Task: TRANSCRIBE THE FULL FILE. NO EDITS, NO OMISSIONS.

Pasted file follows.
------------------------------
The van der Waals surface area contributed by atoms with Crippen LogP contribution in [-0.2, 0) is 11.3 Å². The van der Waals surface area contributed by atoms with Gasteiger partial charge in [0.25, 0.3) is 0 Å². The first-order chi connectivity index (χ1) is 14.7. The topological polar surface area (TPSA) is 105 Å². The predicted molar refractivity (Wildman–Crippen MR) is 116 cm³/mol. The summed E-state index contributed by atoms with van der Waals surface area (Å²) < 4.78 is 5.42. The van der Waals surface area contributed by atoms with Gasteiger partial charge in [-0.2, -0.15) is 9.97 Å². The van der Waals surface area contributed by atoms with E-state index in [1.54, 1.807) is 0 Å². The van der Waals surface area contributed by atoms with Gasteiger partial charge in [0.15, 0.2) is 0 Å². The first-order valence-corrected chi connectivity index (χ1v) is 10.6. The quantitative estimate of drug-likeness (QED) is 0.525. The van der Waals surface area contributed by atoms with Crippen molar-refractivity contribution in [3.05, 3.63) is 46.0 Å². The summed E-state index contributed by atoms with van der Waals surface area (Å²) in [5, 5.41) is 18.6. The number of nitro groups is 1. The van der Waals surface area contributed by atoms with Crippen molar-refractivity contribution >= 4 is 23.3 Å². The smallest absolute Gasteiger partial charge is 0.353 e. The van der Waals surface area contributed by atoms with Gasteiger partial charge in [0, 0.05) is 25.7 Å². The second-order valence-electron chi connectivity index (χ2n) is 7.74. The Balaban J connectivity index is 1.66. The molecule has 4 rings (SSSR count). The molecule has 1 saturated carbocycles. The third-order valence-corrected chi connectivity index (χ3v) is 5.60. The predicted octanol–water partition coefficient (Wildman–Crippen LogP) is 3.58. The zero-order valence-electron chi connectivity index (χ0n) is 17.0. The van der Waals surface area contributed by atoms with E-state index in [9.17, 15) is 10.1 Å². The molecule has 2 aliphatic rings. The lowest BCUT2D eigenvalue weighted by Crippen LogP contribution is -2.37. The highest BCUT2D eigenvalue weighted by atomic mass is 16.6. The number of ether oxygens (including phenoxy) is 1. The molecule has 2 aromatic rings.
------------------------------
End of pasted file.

The van der Waals surface area contributed by atoms with Crippen LogP contribution in [-0.2, 0) is 11.3 Å². The van der Waals surface area contributed by atoms with Gasteiger partial charge in [0.25, 0.3) is 0 Å². The first-order chi connectivity index (χ1) is 14.7. The topological polar surface area (TPSA) is 105 Å². The predicted molar refractivity (Wildman–Crippen MR) is 116 cm³/mol. The summed E-state index contributed by atoms with van der Waals surface area (Å²) < 4.78 is 5.42. The van der Waals surface area contributed by atoms with Gasteiger partial charge in [-0.2, -0.15) is 9.97 Å². The van der Waals surface area contributed by atoms with E-state index in [1.54, 1.807) is 0 Å². The van der Waals surface area contributed by atoms with Gasteiger partial charge in [0.15, 0.2) is 0 Å². The first-order valence-corrected chi connectivity index (χ1v) is 10.6. The quantitative estimate of drug-likeness (QED) is 0.525. The van der Waals surface area contributed by atoms with Crippen molar-refractivity contribution in [3.05, 3.63) is 46.0 Å². The summed E-state index contributed by atoms with van der Waals surface area (Å²) in [5, 5.41) is 18.6. The number of nitro groups is 1. The van der Waals surface area contributed by atoms with Crippen molar-refractivity contribution >= 4 is 23.3 Å². The smallest absolute Gasteiger partial charge is 0.353 e. The van der Waals surface area contributed by atoms with Gasteiger partial charge in [0, 0.05) is 25.7 Å². The second-order valence-electron chi connectivity index (χ2n) is 7.74. The Balaban J connectivity index is 1.66. The molecule has 4 rings (SSSR count). The molecule has 1 saturated carbocycles. The third-order valence-corrected chi connectivity index (χ3v) is 5.60. The predicted octanol–water partition coefficient (Wildman–Crippen LogP) is 3.58. The zero-order valence-electron chi connectivity index (χ0n) is 17.0. The van der Waals surface area contributed by atoms with E-state index in [9.17, 15) is 10.1 Å². The molecule has 2 aliphatic rings. The lowest BCUT2D eigenvalue weighted by Crippen LogP contribution is -2.37. The highest BCUT2D eigenvalue weighted by atomic mass is 16.6. The number of ether oxygens (including phenoxy) is 1. The molecule has 2 aromatic rings.